2012 BMW Berlin Marathon: Quick, Quick...Quicker, by Pat Butcher, note by Larry Eder

Geoffrey Mutai, 2012 BMW elite men's press conference, 
photo by PhotoRun.net

So, can the fastest marathoner in the world, all conditions, get the world record on the fastest legal course in the world? 

Geoffrey Mutai, the winner of the 2011 Boston Marathon, had a rough year in 2012. His Boston dnf was all the reason Athletics Kenya needed to not pick him for the London Olympics. 

Mutai is a man on a mission. As is race director, Mark Milde, who has assembled a field that will keep the pace fast and honest, as Geoffrey Mutai attempts to enter a territory that only he and Moses Mosop have entered: sub 2:03:30 marathon territory. 

Here is how Pat Butcher saw the 2012 BMW Elite Men's Berlin Marathon conference. 

When the fastest man in the marathon world meets the fastest course in 
the marathon world, the odds are in favour of something special. In 
Berlin that usually means a world record, of which there have been no 
fewer than seven in the past 15 years. The most recent was last year, 
by Patrick Makau of Kenya, 2.03.38 in a race during which he destroyed 
former record holder, the legendary Haile Gebrselassie.

It would hard for Sunday's 39th BMW Berlin Marathon to reproduce such 
an incident-packed race as last year, but Makau himself is in little 
doubt that compatriot Geoffrey Mutai will break his record, saying in 
an email this morning (Friday), ""I know that they are capable of 
setting the fastest time over the flat Berlin course (which would be a 
WR). We have been training together in Eldoret and they are geared up 
for the event".

The 'they' includes Mutai's training partner and marathon debutant, 
Dennis Kimetto, whose 59.14 'half' and world record 25k (71.18), both 
here in Berlin this year, promise much.

Mutai finished second here to Makau two years ago, in 2.05.10, in a 
rain-sodden race. But he had an 'annus mirabilis' the following year,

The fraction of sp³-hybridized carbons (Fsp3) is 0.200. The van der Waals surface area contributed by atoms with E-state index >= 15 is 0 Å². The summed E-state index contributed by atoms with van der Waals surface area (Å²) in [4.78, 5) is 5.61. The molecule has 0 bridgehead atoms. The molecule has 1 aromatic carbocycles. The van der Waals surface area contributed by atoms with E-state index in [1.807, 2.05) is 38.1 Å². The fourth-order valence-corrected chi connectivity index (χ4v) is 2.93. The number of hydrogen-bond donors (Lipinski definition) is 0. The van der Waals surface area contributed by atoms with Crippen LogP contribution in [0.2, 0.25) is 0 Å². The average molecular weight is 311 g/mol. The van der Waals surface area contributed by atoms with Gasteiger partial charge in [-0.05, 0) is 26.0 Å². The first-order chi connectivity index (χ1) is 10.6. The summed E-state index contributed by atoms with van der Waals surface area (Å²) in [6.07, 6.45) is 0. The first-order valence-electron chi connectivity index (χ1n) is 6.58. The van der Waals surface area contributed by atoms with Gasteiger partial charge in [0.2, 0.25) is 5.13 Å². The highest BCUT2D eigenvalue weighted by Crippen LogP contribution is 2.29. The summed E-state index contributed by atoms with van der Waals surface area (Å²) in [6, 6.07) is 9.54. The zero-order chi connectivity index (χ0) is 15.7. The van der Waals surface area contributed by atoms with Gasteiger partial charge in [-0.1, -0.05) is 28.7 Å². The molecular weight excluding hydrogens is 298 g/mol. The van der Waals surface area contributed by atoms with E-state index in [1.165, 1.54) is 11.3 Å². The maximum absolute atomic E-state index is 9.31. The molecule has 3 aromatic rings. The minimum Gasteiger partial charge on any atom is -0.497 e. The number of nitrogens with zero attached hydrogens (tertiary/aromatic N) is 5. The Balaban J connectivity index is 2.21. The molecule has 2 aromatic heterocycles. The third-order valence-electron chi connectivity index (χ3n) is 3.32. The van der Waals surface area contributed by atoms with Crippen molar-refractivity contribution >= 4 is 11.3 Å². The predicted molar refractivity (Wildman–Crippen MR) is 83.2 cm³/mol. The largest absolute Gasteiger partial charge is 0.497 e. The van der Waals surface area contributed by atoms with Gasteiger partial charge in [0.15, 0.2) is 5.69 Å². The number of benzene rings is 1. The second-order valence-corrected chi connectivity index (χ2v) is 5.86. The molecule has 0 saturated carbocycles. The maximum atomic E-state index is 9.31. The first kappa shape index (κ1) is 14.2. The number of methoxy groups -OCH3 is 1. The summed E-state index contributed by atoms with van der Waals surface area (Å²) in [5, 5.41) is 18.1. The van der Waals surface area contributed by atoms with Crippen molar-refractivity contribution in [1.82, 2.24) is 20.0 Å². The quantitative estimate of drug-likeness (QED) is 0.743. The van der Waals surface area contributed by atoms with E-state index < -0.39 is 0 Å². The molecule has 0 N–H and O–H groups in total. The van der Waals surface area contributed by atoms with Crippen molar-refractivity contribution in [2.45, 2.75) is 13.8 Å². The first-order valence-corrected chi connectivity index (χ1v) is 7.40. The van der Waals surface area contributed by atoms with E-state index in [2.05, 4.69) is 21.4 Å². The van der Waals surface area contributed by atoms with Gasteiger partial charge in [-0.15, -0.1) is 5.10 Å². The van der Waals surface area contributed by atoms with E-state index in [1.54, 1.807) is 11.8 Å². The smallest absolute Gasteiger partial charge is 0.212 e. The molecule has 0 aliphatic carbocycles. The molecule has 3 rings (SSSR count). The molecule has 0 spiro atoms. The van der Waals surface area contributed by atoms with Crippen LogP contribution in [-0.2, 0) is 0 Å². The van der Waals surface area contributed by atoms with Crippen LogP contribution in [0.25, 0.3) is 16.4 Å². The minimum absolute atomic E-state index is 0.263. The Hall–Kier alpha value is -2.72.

running an extraordinary 2.03.02 to win Boston (on a course not 
accepted for WR purposes), then winning New York in another course 
record, 2.05.05.

In contrast, 2012 has been disastrous for Mutai. He had to drop out of 
this year's Boston, suffering from the hot conditions, a reversal which 
prompted the Kenyan selectors to ignore him (and Makau) for London 2012.
"I was disappointed not to finish Boston, and the selection was 
Athletics Kenya's decision," said Mutai at Friday morning's press 
conference in central Berlin, "but it's given me motivation to run well 

Proof of that is that Mutai and company have requested a pace of 61.40 
for the first half. Whereby hangs a tale, of Boston. When you've run 
the fastest time in history, world record or not, the suggestion that 
it wasn't all your own work evidently rankles. Someone asked what time 
Mutai thought he might have run, had there not been a gale force breeze 
behind the pack in Boston 2011.

"The race started at a very fast pace," related Mutai. "I only realised 
how fast at halfway, and I asked myself if we could even finish running 
at that pace. I didn't feel the wind when I was running. But there were 
12 of us, running fast, there isn't a pacemaker in Boston. People 
afterwards said it was the wind, but they didn't give credit to the 

There is of course the little matter of the drop between start and 
finish, which prevents Boston being accepted for record purposes; but 
since there is a lot of up and down between, runners maintain Boston is 
just as hard as elsewhere.

The contrast, and advantage of Berlin from Mutai's perspective is, 
"because of the hills in Boston you can't go with the same speed, but 
the Berlin course is flat, so you can maintain the same speed".
Mutai had a bad cough and cold two weeks ago, but maintains he is fully 
fit and raring to go. He hesitated when asked what percentage chance he 
gave himself of breaking Makau's record, but retreated behind a circumspect, 
"I'll do my best".

Not only will he have Kimetto for company, but race director Mark Milde 
is trying to make Mutai feel as comfortable as could be possible by 
enlisting other members of his training group as pacemakers.

Should Mutai and Kimetto falter, another colleague Jonathan Maiyo 
(2.04.56 in Dubai in January) should be thereabouts to pick up the 
pieces. But despite his marvellous 2011, Mutai emphasised that he still 
has much to do.

"I've not reached where I want to be in my career," he said finally, 
"I'm still looking for that".

Whether Mutai finds it here on the streets of Berlin, and whether or 
not he breaks Makau's world record on Sunday, there will be a nice 
irony in the finishers' medal he will be handed after crossing the 
line. It bears the likeness of.... Patrick Makau.


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